Often called “wire nuts,” and in Canada “Marettes®” (a trade name), these insulated connectors usually contain a small metal coil. Wires to be connected electrically are stripped of a specified length of insulation, held together, and the connector twisted on by hand. (Connectors that don't contain a metal coil may be used to connect fixtures, but not for branch wiring.)
As pressure-type wire connectors, wire nuts may be used in branch circuit electrical wiring–house wiring, for example. But each size is tested and approved by Underwriters Laboratories and the CSA for certain specific combinations of wire, which are listed on the packaging. Code prohibits a connector's use for any other combinations.
Below are the specifications for two sizes in a popular brand. The gauge numbers in the given combinations apply to both stranded and solid wire. This table is provided only to illustrate what lists of approved combinations look like, and to show how wire nut sizes differ in the combinations that may be wired with them. You MUST rely only on the directions issued by the manufacturer of the connectors you are using.
|#3 connector||#4 connector|
|Strip stranded wire||5/8 inch||3/8 inch|
|Strip solid wire||½ inch||3/8 inch|
|Approved combinations||two to five #18||four to six #18|
|two to four #16||three to five #16|
|two #14||two or three #14|
|one #14 + one to three #18||two #12|
|one #14 + one or two #16||one #12 + one #14|
|two #14 + one #18||one #12 + one to three #16 or #18|
|one #16 + four #18||one #14 + one to four #16 or #18|
|one or two #16 + one to three #18||one #14 + five #18|
|one to three #16 + one #18||two #14 + one to three #16 or #18|
|three #14 + one #18|
|three to five #16|
|four to six #18|
When a connector is properly installed, no bare metal shows. Insulating a badly-made connection by wrapping it with tape is not acceptable.
In the 1970's a number of new homes in the United States were wired with aluminum wire, which is cheaper than copper. Aluminum is an excellent conductor (utility transmission lines are aluminum). However, it is also very active chemically, and a freshly exposed aluminum surface will be covered with aluminum oxide, an insulator, in a matter of seconds. Aluminum also expands and contracts as it heats and cools more than copper does. These characteristics make it difficult to make good electrical connections. In some cases, as the connection ages its resistance increases, and so its temperature rises, which ultimately can lead to a fire. A number of home fires in the 1970s, some with fatalities, were traced to these connections.
In response manufacturers changed the nature of aluminum wire and improved devices connected to it, such as circuit breakers, switches, outlets and so on. These second-generation devices are marked “CO/ALR.” Note the “R”.
The owner of a home wired with aluminum in the 70's has a number of options. Obviously, one is to rewire the house with copper wire, an expensive step and one that can be destructive. (14 AWG aluminum wire, however, should always be replaced with copper.)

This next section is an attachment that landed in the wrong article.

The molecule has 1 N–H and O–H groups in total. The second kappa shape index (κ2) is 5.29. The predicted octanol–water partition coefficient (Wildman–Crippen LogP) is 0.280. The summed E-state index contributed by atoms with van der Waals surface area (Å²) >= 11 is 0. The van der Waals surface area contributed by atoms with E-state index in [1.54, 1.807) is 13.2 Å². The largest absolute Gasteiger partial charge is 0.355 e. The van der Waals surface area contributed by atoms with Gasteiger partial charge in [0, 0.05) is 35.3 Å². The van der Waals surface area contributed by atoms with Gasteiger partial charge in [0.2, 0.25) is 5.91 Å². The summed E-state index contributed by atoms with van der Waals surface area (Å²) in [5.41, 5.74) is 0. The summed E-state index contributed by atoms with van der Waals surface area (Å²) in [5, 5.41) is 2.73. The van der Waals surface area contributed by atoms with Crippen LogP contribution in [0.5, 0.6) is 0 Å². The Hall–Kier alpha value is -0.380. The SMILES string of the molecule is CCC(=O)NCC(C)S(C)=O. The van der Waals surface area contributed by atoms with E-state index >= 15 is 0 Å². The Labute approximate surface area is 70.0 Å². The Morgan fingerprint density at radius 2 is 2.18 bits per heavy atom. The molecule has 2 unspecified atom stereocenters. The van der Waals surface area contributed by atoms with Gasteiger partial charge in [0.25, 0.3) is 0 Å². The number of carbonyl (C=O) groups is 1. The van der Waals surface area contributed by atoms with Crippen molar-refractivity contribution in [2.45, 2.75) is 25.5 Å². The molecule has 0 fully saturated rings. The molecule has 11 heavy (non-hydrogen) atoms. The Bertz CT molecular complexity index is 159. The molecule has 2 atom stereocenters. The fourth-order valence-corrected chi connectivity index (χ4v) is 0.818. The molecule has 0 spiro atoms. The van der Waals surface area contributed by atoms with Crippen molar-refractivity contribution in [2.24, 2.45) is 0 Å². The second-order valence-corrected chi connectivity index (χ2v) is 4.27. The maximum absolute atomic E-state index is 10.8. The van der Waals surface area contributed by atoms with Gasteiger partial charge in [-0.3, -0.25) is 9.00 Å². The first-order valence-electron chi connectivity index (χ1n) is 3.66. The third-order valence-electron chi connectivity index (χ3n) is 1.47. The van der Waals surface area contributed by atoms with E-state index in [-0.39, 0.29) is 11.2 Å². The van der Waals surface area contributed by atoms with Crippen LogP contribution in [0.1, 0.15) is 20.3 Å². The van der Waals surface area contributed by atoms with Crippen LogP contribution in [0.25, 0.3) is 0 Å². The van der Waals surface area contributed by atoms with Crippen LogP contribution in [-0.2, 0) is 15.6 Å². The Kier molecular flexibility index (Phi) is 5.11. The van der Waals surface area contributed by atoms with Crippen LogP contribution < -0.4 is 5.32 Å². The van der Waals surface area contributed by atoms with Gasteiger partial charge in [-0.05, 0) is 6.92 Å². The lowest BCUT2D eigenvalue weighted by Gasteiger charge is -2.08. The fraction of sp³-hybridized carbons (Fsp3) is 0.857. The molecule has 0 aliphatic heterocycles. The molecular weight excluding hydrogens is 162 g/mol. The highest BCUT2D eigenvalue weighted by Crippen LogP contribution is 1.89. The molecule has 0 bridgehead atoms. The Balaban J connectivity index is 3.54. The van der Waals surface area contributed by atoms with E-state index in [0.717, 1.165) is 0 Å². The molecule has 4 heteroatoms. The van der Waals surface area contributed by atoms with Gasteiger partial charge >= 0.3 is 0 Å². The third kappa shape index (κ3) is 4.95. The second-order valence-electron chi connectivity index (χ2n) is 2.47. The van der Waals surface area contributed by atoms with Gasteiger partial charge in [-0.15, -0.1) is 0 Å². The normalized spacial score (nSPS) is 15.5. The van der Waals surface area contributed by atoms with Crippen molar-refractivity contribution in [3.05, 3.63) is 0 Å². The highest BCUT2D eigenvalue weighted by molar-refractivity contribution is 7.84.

Alternatively, all the switches, outlets, etc. may be replaced with CO/ ALR types. Replacing every connection in a house is more difficult to do than it sounds, and some authorities believe that even then complete protection will not have been achieved (see below).
Another solution is to attach a short length of insulated copper wire between the aluminum wire and the existing switch, outlet, etc. This practice is called “pigtailing.” The aluminum-to-copper connection must be made with the special COPALUM system now made by TYCO, though retaining the former brand name, AMP. The COPALUM system may only be used by licensed electricans specially trained and certified by TYCO. Other crimping systems sold to the public and even electricians are not comparable and cannot make a safe connection.
In the mid-1990's, a new type of wire nut was introduced that was specifically designed for aluminum-to-aluminum and aluminum-to-copper connections. These nuts are purple. (If the packaging says the connectors it contains are approved for aluminum or copper-clad aluminum wires but they are not purple, the nuts were made before January 2, 1987 and should not be used.) The use of this connector for “pigtailing” is controversial.
The Consumer Product Safety Commission stated¹ in 2003 that “The COPALUM crimp connector, which has been available for more than 20 years, is the only system recognized by CPSC that provides a complete and permanent repair and reduces the fire hazard in aluminum wire circuits. ... CPSC believes that 'twist-on' connectors, receptacles and switches and other devices that connect directly to aluminum wires, are an inadequate solution.”
1. CPSC Release #03-120 (May 1, 2003) www.cpsc.gov/CCCPSCPUB/PREREL/prhtml03/03120.html
The Consumer Product Safety Commission booklet on this topic can be accessed at
UL 486B, Standard for Wire Connectors for Use with Aluminum Conductors.
UL 486C, Standard for Splicing Wire Connectors.
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Last revised: 15 June 2006.